⌗AtoZ Challenge, 3rd April 2020, C is for Cameroon


Welcome to my blog Life in Poetry.

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Welcome to the 2020 APRIL A to Z Challenge

if you would like to know more about the A to Z Challenge, founded 11 years ago by Arlee Bird at Tossing Out,  read here

for my theme revealed , go here on Blogger

On WordPress, read here 

This Third extract from my novel in progress follows on shortly after the second extract and will appear at the beginning of the novel most likely.

Brief synopsis of plot and characters :

Mathilda, my first main character, is American and lives in New York City. She is a student at NYU where she is preparing a thesis on the origins and developments of African American Music. She is a first person narrator. Her timeframe is 2005.

Bartolomé, my second main character, is Cameroonian and lives in Yaoundé. He is a professor of Mathematics at the University there. I will be using a third-person omniscient narrator for this character but from his Point of View. His timeframe is the early ’90’s.

C is for Cameroon

Bartolomé loved to visit his cousins in the Southern Cameroon forest, Bantu country. The outside world would qualify it as a Jungle but for him it was a haven of tall trees, thick trunks and bush.  for him they represented a traditional lifestyle that he could dip into whenever he needed peace and quiet to confer with himself, far from the bustle of Yaoundé. Not that life in the village was particularly restful but it was an unobtrusive activity, one that you fell into and went with the flow like you let breaking waves carry to shore. If a sound system was playing loud music, most often than not, it would be an opportunity to leave your chores and join in the dancing, numbers swelling to the beat, a welcome respite.

He liked to sit with his close and distant family in the case à palabres, a natte covering the red earth, six poles and a dried banana-leaf roofing, and listen to the stories of the Abbá.

Sometimes they would hunt among the tropical trees, mahogany, sapele, umbrella tree, obeche, ebony and come back with bush antelope, monkeys, sometimes small cayman  that they managed to catch unawares. the forest lions and leopards they rarely caught a glimpse of, let alone wound.

One day, they were making their way on the dirt track through the woodpeckers’ racket, the parrots’ chatter and the weavers’ cries. Beside Bartolomé walked Joseph hacking away with his machete at the vegetation obscuring the path. Mango, Pierre and Antoine were lagging behind laughing at a well-worn joke or other. Joseph didn’t speak, his eyes trained on the objective, his ears pricked to every whisper in the green canopy ; they would reach the river and stop by Ewongo’s hut for some grilled fish and bark wine before 10 am, then set off in earnest for the hunt.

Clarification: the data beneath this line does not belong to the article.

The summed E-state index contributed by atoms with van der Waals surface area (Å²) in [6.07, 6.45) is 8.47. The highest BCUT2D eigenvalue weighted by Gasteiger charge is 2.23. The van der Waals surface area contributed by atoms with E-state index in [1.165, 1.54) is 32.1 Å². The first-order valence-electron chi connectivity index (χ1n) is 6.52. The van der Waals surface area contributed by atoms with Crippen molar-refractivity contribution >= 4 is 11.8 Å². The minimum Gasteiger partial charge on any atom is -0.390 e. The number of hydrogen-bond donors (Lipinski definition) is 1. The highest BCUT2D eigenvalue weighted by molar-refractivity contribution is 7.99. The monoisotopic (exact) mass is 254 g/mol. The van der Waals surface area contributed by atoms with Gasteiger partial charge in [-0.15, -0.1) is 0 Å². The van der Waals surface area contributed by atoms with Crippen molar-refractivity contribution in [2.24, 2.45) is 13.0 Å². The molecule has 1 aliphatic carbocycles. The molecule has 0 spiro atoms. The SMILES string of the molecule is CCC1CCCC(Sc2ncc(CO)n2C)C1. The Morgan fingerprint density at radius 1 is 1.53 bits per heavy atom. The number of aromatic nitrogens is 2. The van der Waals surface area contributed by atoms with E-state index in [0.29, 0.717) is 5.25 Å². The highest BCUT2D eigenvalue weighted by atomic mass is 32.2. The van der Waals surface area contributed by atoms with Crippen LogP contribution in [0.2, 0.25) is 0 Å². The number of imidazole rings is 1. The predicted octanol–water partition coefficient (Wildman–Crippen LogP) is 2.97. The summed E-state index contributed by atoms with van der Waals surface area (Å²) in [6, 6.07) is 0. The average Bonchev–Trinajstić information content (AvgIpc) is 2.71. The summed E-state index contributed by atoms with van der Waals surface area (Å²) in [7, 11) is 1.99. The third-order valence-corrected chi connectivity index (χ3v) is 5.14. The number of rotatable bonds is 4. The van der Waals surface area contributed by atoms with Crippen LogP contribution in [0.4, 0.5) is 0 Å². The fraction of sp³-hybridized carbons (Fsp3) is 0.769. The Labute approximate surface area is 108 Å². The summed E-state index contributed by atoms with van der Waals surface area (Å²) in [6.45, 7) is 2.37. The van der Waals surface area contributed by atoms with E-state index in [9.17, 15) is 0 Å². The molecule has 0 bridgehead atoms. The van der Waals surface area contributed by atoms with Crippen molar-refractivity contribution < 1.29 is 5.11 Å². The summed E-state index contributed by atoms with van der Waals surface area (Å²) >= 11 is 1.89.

Bartolomé breathed in the musky air and enjoyed the effort of putting one knee in front of the other while his boot stuck each time in the ochre mud and sweat dampened his shirt and seat. The cover of dripping leaves was alive with the screech of far-off monkeys and closer calls  of dull-coloured calao.

Suddenly Joseph halted in his tracks and threw a warning eye at Bartolomé. Mango and Pierre nearly trod on his heels, fell silent and looked up. Ahead there was a distinct rustle in the bush. Joseph swung his rifle from his shoulder and aimed it in front of him towards he gloom. A branch snapped and he fired. They heard a squeal and a thump. Joseph rushed forward, the three others in tow. he brushed aside the ferns and stepped over a rotting log. A large porcupine lay wheezing in the bramble mud. Joseph crushed its skull with the butt of his rifle, picked the animal up by its hind paw and humphed.

” That won’t feed the family, barely a stew for two.”

” And not a very tasty one at that, ” said Mango.

” Marie will add spices, it will do for the girls,” added Pierre.

Joseph stuffed the corpse in his pouch and said,

” On we go, we’ll stop at Ewongo’s. We can do better later.”

Bartolomé eyed the sharp needles of the porcupine protruding from the bag, his mouth not watering, and followed Joseph’s lead deeper into the trees.

©susanbauryrouchard

Kanda Bongo Man (Zaïre in the 1980-90’s), Monie,  here

KBM, Kwassa, kwassa, 1987,  here

Prince Eyango, Cameroon, You must Calculer, 1980’s,  here

MAELE, Equatorial Guinea, Madin ma Wok, 80’s,  here

    ”         , P.D.G.E.  , here

                 Chica ane mbeng,  trip to Cameroon,  here

MY PHOTOS, taken 1988/89.

MAP West Africa, 1988.

The island , top left is MALABO, the capital of Rio Muni (continental part of country), Equatorial Guinea . On the Island, opposite DOUALA (Cameroon) is the mountain El Pico.

YAOUNDE and a postcard from a local artist,  September 1988.

MALABO, June 1988

The Bush, Looking for gold, Bache a cinco mil 5000CFA (if you fall in, that’s how much you’ll have to pay the villagers to get you out)

life in the village, health . October 1988

The children waiting their turn
the medical team and me
case à palabres or Abbá

Fishing and Concert, August 1988

The Hunt

Bush antelope, Deer and Feathered Calao

Thank you for reading. Hope you enjoy the music and the photographs. Please feel free to comment, like, dislike and I will be sure to reply.

Clear skies today in Toulouse. My yellow roses in full bloom. All my tulips out. Now waiting on the white Irises.

2 thoughts on “⌗AtoZ Challenge, 3rd April 2020, C is for Cameroon

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